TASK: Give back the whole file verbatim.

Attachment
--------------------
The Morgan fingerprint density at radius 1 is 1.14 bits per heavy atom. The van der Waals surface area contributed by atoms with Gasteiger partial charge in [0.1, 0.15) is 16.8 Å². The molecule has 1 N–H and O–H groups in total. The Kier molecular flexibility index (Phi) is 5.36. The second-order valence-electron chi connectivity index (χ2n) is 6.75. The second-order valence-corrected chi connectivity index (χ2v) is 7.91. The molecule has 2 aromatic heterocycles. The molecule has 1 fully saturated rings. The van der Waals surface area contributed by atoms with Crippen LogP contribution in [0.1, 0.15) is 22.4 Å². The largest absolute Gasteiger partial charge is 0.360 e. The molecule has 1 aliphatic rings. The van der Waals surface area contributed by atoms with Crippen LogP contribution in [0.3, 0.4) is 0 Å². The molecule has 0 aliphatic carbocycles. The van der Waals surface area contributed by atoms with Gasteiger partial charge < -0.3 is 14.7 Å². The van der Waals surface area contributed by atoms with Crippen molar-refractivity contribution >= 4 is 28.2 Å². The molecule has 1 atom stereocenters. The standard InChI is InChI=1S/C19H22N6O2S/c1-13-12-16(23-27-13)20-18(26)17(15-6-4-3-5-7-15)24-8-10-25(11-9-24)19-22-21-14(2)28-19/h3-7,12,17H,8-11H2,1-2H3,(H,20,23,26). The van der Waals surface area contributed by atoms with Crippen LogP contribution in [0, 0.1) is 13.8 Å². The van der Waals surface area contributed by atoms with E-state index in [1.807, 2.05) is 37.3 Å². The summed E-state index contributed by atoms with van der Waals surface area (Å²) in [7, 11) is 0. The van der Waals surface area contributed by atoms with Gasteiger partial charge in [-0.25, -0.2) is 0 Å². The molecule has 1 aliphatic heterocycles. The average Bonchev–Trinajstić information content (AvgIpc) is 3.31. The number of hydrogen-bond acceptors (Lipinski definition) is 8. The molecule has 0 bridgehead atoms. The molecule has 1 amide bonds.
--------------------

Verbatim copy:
The Morgan fingerprint density at radius 1 is 1.14 bits per heavy atom. The van der Waals surface area contributed by atoms with Gasteiger partial charge in [0.1, 0.15) is 16.8 Å². The molecule has 1 N–H and O–H groups in total. The Kier molecular flexibility index (Phi) is 5.36. The second-order valence-electron chi connectivity index (χ2n) is 6.75. The second-order valence-corrected chi connectivity index (χ2v) is 7.91. The molecule has 2 aromatic heterocycles. The molecule has 1 fully saturated rings. The van der Waals surface area contributed by atoms with Crippen LogP contribution in [0.1, 0.15) is 22.4 Å². The largest absolute Gasteiger partial charge is 0.360 e. The molecule has 1 aliphatic rings. The van der Waals surface area contributed by atoms with Crippen LogP contribution in [0.3, 0.4) is 0 Å². The molecule has 0 aliphatic carbocycles. The van der Waals surface area contributed by atoms with Gasteiger partial charge < -0.3 is 14.7 Å². The van der Waals surface area contributed by atoms with Crippen molar-refractivity contribution >= 4 is 28.2 Å². The molecule has 1 atom stereocenters. The standard InChI is InChI=1S/C19H22N6O2S/c1-13-12-16(23-27-13)20-18(26)17(15-6-4-3-5-7-15)24-8-10-25(11-9-24)19-22-21-14(2)28-19/h3-7,12,17H,8-11H2,1-2H3,(H,20,23,26). The van der Waals surface area contributed by atoms with Crippen LogP contribution in [0, 0.1) is 13.8 Å². The van der Waals surface area contributed by atoms with E-state index in [1.807, 2.05) is 37.3 Å². The summed E-state index contributed by atoms with van der Waals surface area (Å²) in [7, 11) is 0. The van der Waals surface area contributed by atoms with Gasteiger partial charge in [-0.25, -0.2) is 0 Å². The molecule has 1 aliphatic heterocycles. The average Bonchev–Trinajstić information content (AvgIpc) is 3.31. The number of hydrogen-bond acceptors (Lipinski definition) is 8. The molecule has 0 bridgehead atoms. The molecule has 1 amide bonds.